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Few niche questions re: real estate investing in PT

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(@alexedwards)
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Hey all!

I work on the private equity/private debt side of real estate here in the States and figured I'd see if anyone has had any exposure to that in their real estate-related activities in Portugal. The U.S. real estate market is certainly different from almost any other across the world, though I feel like, barring any regulation that would hamper it, there would still be a need for these financing layers for investors looking to add value via renovation or create value via new construction.

I know I'll probably be able to answer a lot of these better once I'm immersed in things in Portugal, but if anyone has some insight into the below, I'd super appreciate having a chat.

 

  • Does "hard money" exist in Portugal? Hard money loans are essentially very high-interest, short term loans with very low qualification barriers leveraged frequently by flippers.
  • Does "private money" exist. in Portugal? Private money was essentially created when institutions realized that they could do what hard money was doing at less interest, but still more interest than typical banks and without the mortgage qualification barriers.

 

Essentially, are there any institutions and/or lenders in Portugal who lend at higher interest rates than the banks, who base their lending decisions primarily on the opportunity (ie. resale potential) of a property rather than the borrower?

 

  • Is joint-venture common in Portugal? In real estate here in the states, "syndication" is fairly common. You'll have a "sponsor" of the project who is the main person responsible for executing the project, and several "passive" participants who contributed toward equity and cost. They'll split proceeds at the end.

 

I've found that banks do offer rehab 'mortgages' - you can typically do 90% rehab financing if you already own the property outright, or 70% of prop + rehab combined, with principal payments being deferred for two years. So there's that. But for reference, private lenders here are lending sometimes up to 90% LTC @ 8% interest.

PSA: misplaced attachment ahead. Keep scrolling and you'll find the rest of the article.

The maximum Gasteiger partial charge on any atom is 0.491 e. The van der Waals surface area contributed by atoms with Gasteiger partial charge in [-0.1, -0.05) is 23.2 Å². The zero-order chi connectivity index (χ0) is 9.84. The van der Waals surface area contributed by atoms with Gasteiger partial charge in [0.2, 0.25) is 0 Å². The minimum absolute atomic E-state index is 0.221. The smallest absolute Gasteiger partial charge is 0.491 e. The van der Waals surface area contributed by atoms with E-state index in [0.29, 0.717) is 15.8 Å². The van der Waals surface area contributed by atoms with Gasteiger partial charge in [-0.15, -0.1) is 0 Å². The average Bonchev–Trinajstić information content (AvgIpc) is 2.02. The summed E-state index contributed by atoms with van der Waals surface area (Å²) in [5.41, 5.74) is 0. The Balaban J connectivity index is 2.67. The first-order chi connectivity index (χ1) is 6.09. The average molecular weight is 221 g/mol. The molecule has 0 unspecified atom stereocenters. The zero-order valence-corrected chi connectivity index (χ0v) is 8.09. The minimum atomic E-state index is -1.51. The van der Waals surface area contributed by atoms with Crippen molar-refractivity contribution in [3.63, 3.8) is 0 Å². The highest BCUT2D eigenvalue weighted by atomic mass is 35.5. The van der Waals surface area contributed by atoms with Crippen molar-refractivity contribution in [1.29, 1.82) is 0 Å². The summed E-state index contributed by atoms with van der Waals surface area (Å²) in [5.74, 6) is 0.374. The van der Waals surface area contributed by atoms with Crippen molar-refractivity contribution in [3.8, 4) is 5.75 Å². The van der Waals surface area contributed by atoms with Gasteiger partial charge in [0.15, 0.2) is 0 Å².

I know these are niche, but perhaps someone has some insight as to how things work over there.

I'd also be happy to talk to anyone interested in learning more about this side of real estate investing, if you have such a curiosity. 😀 

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(@jonesdn2020)
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Joined: 1 year ago

Hi Alex,

You are going to find Portugal quite a bit different then the US. Maybe we both can get educated in the process but here is what I know.

I am not currently aware of any hard money or private money lending as we had in the US.

We are following an effort for a something along the lines of a joint venture here. Check out the entire series on this. 

Yes, banks here do offer rehab mortgages, but it is more nuanced than the states. I think it was addressed in this link.

Do share anything you find but it seems like the banks here are quite a bit more risk averse then the US.

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(@alexedwards)
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@jonesdn2020 Thanks, Trevor. I imagine joint venture is fairly doable - as it is in the States. Create an entity of which Persons X, Y, and Z are shareholders, then purchase the property using that entity. Upon sale, pay out the proceeds per the stakes and dissolve the company.